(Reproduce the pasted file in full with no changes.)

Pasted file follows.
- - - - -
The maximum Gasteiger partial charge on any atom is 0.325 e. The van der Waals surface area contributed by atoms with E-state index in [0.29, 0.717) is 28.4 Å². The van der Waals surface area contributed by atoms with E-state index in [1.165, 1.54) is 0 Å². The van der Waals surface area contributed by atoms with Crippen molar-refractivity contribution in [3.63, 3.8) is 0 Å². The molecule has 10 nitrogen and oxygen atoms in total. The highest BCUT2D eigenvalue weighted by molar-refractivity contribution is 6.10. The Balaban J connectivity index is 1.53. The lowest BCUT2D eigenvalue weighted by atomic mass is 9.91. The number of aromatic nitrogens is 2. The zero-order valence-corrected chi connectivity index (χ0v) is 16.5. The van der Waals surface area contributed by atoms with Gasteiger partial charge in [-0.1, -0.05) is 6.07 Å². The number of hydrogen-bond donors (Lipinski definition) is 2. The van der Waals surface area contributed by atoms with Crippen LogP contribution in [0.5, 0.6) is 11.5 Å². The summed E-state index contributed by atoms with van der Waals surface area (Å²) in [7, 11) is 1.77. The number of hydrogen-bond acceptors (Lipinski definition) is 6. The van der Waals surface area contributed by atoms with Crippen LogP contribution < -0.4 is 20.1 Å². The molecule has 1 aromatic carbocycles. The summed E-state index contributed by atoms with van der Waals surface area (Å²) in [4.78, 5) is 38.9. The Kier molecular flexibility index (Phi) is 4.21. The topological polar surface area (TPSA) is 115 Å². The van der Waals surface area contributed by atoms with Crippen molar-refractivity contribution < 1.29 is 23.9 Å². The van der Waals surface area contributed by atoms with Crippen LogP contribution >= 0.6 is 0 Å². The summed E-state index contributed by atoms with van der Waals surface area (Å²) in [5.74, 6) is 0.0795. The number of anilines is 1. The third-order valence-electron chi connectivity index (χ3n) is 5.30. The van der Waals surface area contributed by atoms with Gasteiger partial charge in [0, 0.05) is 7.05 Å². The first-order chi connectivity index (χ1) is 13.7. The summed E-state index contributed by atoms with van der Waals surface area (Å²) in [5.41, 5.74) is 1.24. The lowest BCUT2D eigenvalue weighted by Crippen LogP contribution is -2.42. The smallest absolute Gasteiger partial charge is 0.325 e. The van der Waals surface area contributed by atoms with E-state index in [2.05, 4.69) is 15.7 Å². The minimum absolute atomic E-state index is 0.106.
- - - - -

The maximum Gasteiger partial charge on any atom is 0.325 e. The van der Waals surface area contributed by atoms with E-state index in [0.29, 0.717) is 28.4 Å². The van der Waals surface area contributed by atoms with E-state index in [1.165, 1.54) is 0 Å². The van der Waals surface area contributed by atoms with Crippen molar-refractivity contribution in [3.63, 3.8) is 0 Å². The molecule has 10 nitrogen and oxygen atoms in total. The highest BCUT2D eigenvalue weighted by molar-refractivity contribution is 6.10. The Balaban J connectivity index is 1.53. The lowest BCUT2D eigenvalue weighted by atomic mass is 9.91. The number of aromatic nitrogens is 2. The zero-order valence-corrected chi connectivity index (χ0v) is 16.5. The van der Waals surface area contributed by atoms with Gasteiger partial charge in [-0.1, -0.05) is 6.07 Å². The number of hydrogen-bond donors (Lipinski definition) is 2. The van der Waals surface area contributed by atoms with Crippen LogP contribution in [0.5, 0.6) is 11.5 Å². The summed E-state index contributed by atoms with van der Waals surface area (Å²) in [7, 11) is 1.77. The number of hydrogen-bond acceptors (Lipinski definition) is 6. The van der Waals surface area contributed by atoms with Crippen LogP contribution < -0.4 is 20.1 Å². The molecule has 1 aromatic carbocycles. The summed E-state index contributed by atoms with van der Waals surface area (Å²) in [4.78, 5) is 38.9. The Kier molecular flexibility index (Phi) is 4.21. The topological polar surface area (TPSA) is 115 Å². The van der Waals surface area contributed by atoms with Crippen molar-refractivity contribution < 1.29 is 23.9 Å². The van der Waals surface area contributed by atoms with Crippen LogP contribution >= 0.6 is 0 Å². The summed E-state index contributed by atoms with van der Waals surface area (Å²) in [5.74, 6) is 0.0795. The number of anilines is 1. The third-order valence-electron chi connectivity index (χ3n) is 5.30. The van der Waals surface area contributed by atoms with Gasteiger partial charge in [0, 0.05) is 7.05 Å². The first-order chi connectivity index (χ1) is 13.7. The summed E-state index contributed by atoms with van der Waals surface area (Å²) in [5.41, 5.74) is 1.24. The lowest BCUT2D eigenvalue weighted by Crippen LogP contribution is -2.42. The smallest absolute Gasteiger partial charge is 0.325 e. The van der Waals surface area contributed by atoms with E-state index in [2.05, 4.69) is 15.7 Å². The minimum absolute atomic E-state index is 0.106.